CPAP therapy leads to significantly lower blood pressure in obstructive sleep apnea (OSA) patients with type 2 diabetes (T2D), and significantly better controlled diabetes, and affords a cost-effective use of UK National Health Service (NHS) resources. This is according to a new study sponsored by ResMed. These observations have the potential to alter future treatment decisions and lead to better management of type 2 diabetes among OSA patients and vice versa.

Untreated OSA has been associated with T2D, independent of corresponding risk factors. In fact, according to research published in Endocrine Practice, the prevalence of moderate OSA in patients with T2D has been reported to be 49% in men and 21% in women worldwide—and this figure is expected to rise as prevalence of T2D and obesity continues to increase in both the UK and the United States.

“Over the last decade, research has drawn more parallels between OSA and T2D than ever before,” says Holger Woehrle, MD, vice president of clinical research and medical director for ResMed Europe, in a release. “Studies have found a relationship between OSA and increased insulin resistance, independent of obesity. Additionally, disturbed sleep and intermittent hypoxia caused by OSA are associated with impaired glucose tolerance, increased insulin resistance, and further significant metabolic changes, affecting leptin and ghrelin metabolism. Identifying treatment that can minimize the resulting clinical and health economic implications of this are crucial.”

The study, designed by Julian F. Guest of Catalyst Health Economics Consultants, used a case-control design, during which 300 patients with OSA and T2D were randomly selected from a nationally representative database of patients. Researchers then analyzed the total NHS cost and outcomes of patient management over a 5-year span in the 150 patients who underwent CPAP therapy, compared to the remaining 150 patients who did not.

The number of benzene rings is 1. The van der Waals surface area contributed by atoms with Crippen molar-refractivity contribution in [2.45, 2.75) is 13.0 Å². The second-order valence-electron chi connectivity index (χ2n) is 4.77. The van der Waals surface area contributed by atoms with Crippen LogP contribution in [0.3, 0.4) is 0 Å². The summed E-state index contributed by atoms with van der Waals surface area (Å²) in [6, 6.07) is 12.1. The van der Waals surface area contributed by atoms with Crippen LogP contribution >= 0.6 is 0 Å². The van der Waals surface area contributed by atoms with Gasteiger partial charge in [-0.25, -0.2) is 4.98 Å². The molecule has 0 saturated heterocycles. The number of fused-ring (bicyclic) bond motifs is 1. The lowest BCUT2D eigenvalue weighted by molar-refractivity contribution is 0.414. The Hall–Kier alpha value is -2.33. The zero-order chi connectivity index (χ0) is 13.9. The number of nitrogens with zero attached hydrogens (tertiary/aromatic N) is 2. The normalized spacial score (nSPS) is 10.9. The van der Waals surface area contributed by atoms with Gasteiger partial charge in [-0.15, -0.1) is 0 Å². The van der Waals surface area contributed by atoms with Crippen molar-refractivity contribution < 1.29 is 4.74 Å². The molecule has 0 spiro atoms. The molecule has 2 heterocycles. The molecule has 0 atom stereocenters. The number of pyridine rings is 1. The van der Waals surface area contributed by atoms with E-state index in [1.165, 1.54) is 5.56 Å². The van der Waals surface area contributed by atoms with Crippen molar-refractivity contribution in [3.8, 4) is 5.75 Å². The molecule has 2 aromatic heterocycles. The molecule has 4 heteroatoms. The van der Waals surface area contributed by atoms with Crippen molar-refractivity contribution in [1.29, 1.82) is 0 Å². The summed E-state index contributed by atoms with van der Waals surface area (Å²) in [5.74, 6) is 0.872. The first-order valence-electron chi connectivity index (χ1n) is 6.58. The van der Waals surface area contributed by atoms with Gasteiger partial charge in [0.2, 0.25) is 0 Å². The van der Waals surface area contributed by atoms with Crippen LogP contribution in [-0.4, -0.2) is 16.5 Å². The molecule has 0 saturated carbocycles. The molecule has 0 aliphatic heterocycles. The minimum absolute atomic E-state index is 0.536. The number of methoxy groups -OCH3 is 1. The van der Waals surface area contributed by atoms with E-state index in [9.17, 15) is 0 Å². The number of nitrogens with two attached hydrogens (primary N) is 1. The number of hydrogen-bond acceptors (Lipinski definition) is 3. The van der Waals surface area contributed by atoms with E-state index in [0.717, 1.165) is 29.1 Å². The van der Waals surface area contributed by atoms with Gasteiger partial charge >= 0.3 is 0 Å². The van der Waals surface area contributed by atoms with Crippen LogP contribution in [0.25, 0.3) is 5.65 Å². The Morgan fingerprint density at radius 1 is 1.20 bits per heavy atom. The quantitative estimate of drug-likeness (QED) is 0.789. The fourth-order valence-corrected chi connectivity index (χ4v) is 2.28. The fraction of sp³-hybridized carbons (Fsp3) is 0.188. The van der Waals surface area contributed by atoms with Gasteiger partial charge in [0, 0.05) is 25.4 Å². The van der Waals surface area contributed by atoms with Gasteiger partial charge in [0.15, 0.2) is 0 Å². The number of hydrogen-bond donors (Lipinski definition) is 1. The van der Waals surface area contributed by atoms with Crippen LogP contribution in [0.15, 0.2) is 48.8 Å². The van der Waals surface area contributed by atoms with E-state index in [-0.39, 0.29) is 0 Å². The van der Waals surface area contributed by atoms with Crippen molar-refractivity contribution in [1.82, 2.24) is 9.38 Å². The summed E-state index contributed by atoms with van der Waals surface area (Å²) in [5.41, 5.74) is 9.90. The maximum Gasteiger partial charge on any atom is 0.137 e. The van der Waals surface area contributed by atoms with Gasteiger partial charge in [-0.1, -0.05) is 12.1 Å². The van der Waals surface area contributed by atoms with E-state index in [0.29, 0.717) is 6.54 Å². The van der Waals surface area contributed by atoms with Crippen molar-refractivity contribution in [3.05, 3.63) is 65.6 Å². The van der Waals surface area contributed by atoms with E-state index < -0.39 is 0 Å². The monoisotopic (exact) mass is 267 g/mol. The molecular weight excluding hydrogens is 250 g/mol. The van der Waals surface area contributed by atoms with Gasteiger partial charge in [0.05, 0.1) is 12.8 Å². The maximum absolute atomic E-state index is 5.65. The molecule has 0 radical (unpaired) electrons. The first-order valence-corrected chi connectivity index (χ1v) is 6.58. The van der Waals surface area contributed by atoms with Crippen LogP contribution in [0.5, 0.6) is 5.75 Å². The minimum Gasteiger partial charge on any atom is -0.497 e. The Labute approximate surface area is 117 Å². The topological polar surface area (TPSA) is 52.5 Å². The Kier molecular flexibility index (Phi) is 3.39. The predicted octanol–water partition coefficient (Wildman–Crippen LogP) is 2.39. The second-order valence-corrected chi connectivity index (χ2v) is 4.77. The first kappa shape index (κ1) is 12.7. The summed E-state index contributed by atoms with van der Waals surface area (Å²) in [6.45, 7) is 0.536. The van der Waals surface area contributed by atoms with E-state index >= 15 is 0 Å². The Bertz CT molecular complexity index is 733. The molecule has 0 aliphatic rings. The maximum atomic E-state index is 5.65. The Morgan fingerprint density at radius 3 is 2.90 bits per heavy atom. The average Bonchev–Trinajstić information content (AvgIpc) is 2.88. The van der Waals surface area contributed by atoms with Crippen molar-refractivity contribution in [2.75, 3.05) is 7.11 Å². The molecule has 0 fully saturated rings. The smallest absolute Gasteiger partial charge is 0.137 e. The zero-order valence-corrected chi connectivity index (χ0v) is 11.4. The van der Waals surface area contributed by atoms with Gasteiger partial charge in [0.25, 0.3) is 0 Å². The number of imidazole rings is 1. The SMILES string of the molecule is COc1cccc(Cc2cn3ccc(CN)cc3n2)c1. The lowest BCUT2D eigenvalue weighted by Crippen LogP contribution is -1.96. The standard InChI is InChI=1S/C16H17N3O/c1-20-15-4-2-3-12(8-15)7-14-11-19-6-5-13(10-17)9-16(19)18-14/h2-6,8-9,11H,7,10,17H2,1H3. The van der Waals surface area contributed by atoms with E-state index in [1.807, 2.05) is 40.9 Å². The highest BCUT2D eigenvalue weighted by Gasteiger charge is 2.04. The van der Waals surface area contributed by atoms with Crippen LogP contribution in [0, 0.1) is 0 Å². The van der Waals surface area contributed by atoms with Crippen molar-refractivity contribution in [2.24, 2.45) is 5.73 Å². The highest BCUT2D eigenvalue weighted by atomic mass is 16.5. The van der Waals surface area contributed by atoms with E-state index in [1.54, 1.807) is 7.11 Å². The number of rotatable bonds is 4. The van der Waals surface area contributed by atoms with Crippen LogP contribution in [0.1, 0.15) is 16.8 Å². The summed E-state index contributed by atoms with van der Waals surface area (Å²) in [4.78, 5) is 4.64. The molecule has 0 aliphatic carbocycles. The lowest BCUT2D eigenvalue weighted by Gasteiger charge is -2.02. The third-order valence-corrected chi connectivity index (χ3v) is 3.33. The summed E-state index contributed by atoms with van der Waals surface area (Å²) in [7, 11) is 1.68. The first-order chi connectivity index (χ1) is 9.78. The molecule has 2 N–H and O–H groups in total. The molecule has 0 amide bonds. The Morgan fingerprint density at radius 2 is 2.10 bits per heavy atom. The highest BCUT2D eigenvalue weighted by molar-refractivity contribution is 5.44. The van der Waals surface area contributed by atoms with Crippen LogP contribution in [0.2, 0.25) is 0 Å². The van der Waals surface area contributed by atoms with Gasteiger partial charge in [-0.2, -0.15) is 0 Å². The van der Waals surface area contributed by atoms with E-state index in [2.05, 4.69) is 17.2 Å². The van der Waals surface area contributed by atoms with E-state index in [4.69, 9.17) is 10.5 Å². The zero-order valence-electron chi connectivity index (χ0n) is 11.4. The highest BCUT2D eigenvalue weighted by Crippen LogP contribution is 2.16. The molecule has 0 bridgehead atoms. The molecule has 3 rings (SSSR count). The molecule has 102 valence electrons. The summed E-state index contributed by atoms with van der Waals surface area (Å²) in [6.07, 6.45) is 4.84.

Researchers found that using CPAP therapy was associated with significantly lower blood pressure at 5 years, and increasingly lower HbA1c levels over 5 consecutive years, compared with untreated OSA patients. At 5 years, the HbA1c level in the CPAP-treated group was 8.2% versus 12.1% in the control group.

The study also demonstrated that use of CPAP led to an increase in patients’ health status by 0.27 quality-adjusted life years (QALYs) per patient over 5 years, and only increased NHS management costs by £4,141 per patient over that same 5-year period. The NHS uses QALYs to measure how much a patient’s life is improved by a therapy. If a treatment costs more than £20,000 per QALY gained, it is not considered cost-effective by NHS standards. Researchers found that the cost per QALY gained with CPAP was £15,337, suggesting that initiating treatment with CPAP in OSA patients with T2D is a cost-effective use of resources.

“It is well recognized that OSA is very common in patients with type 2 diabetes. However, what remains unknown is the impact of OSA and CPAP treatment on diabetes-related outcomes,” says Abd Tahrani, ?NIHR Clinician Scientist at the University of Birmingham. “Hence, the findings of the study by Julian F. Guest and colleagues showing favorable impact of CPAP on blood pressure and glycemic control and that CPAP treatment is cost effective in patients with OSA and T2D are very interesting and important. These findings highlight the need for well-designed clinical trials to assess the efficacy of CPAP treatment on diabetes and related outcomes, which will have significant impact on the care provided to patients with T2D.”